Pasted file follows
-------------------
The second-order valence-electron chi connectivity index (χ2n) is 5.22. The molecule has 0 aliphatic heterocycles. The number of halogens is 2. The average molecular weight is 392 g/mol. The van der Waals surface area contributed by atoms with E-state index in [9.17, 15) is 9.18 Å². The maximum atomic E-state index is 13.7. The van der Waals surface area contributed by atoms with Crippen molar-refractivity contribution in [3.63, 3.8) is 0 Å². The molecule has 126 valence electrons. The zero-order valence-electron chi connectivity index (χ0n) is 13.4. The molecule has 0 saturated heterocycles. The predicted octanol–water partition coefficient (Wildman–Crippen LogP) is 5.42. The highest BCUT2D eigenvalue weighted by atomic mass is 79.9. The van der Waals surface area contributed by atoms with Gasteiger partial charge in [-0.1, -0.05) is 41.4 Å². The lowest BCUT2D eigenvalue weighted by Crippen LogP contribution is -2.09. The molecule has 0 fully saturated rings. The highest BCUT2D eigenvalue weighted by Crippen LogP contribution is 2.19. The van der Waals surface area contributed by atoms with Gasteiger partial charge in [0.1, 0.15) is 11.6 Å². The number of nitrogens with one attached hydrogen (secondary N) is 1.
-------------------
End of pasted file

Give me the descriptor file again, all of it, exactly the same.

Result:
The second-order valence-electron chi connectivity index (χ2n) is 5.22. The molecule has 0 aliphatic heterocycles. The number of halogens is 2. The average molecular weight is 392 g/mol. The van der Waals surface area contributed by atoms with E-state index in [9.17, 15) is 9.18 Å². The maximum atomic E-state index is 13.7. The van der Waals surface area contributed by atoms with Crippen molar-refractivity contribution in [3.63, 3.8) is 0 Å². The molecule has 126 valence electrons. The zero-order valence-electron chi connectivity index (χ0n) is 13.4. The molecule has 0 saturated heterocycles. The predicted octanol–water partition coefficient (Wildman–Crippen LogP) is 5.42. The highest BCUT2D eigenvalue weighted by atomic mass is 79.9. The van der Waals surface area contributed by atoms with Gasteiger partial charge in [-0.1, -0.05) is 41.4 Å². The lowest BCUT2D eigenvalue weighted by Crippen LogP contribution is -2.09. The molecule has 0 fully saturated rings. The highest BCUT2D eigenvalue weighted by Crippen LogP contribution is 2.19. The van der Waals surface area contributed by atoms with Gasteiger partial charge in [0.1, 0.15) is 11.6 Å². The number of nitrogens with one attached hydrogen (secondary N) is 1.